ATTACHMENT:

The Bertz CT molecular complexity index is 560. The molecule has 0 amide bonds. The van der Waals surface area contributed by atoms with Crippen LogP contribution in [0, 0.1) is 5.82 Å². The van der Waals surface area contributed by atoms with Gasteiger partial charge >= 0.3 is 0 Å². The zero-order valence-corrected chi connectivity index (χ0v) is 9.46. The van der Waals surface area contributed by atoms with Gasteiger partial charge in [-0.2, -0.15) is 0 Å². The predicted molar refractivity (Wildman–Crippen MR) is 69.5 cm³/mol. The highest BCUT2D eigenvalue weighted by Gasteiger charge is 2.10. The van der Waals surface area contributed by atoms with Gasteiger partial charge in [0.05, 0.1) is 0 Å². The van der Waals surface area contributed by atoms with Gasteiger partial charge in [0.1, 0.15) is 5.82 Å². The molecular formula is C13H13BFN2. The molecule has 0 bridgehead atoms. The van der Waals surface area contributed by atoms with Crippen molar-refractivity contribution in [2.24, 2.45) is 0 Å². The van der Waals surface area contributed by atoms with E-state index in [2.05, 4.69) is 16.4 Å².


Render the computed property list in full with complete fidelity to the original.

The Bertz CT molecular complexity index is 560. The molecule has 0 amide bonds. The van der Waals surface area contributed by atoms with Crippen LogP contribution in [0, 0.1) is 5.82 Å². The van der Waals surface area contributed by atoms with Gasteiger partial charge >= 0.3 is 0 Å². The zero-order valence-corrected chi connectivity index (χ0v) is 9.46. The van der Waals surface area contributed by atoms with Gasteiger partial charge in [-0.2, -0.15) is 0 Å². The predicted molar refractivity (Wildman–Crippen MR) is 69.5 cm³/mol. The highest BCUT2D eigenvalue weighted by Gasteiger charge is 2.10. The van der Waals surface area contributed by atoms with Gasteiger partial charge in [0.05, 0.1) is 0 Å². The van der Waals surface area contributed by atoms with Gasteiger partial charge in [0.1, 0.15) is 5.82 Å². The molecular formula is C13H13BFN2. The molecule has 0 bridgehead atoms. The van der Waals surface area contributed by atoms with Crippen molar-refractivity contribution in [2.24, 2.45) is 0 Å². The van der Waals surface area contributed by atoms with E-state index in [2.05, 4.69) is 16.4 Å².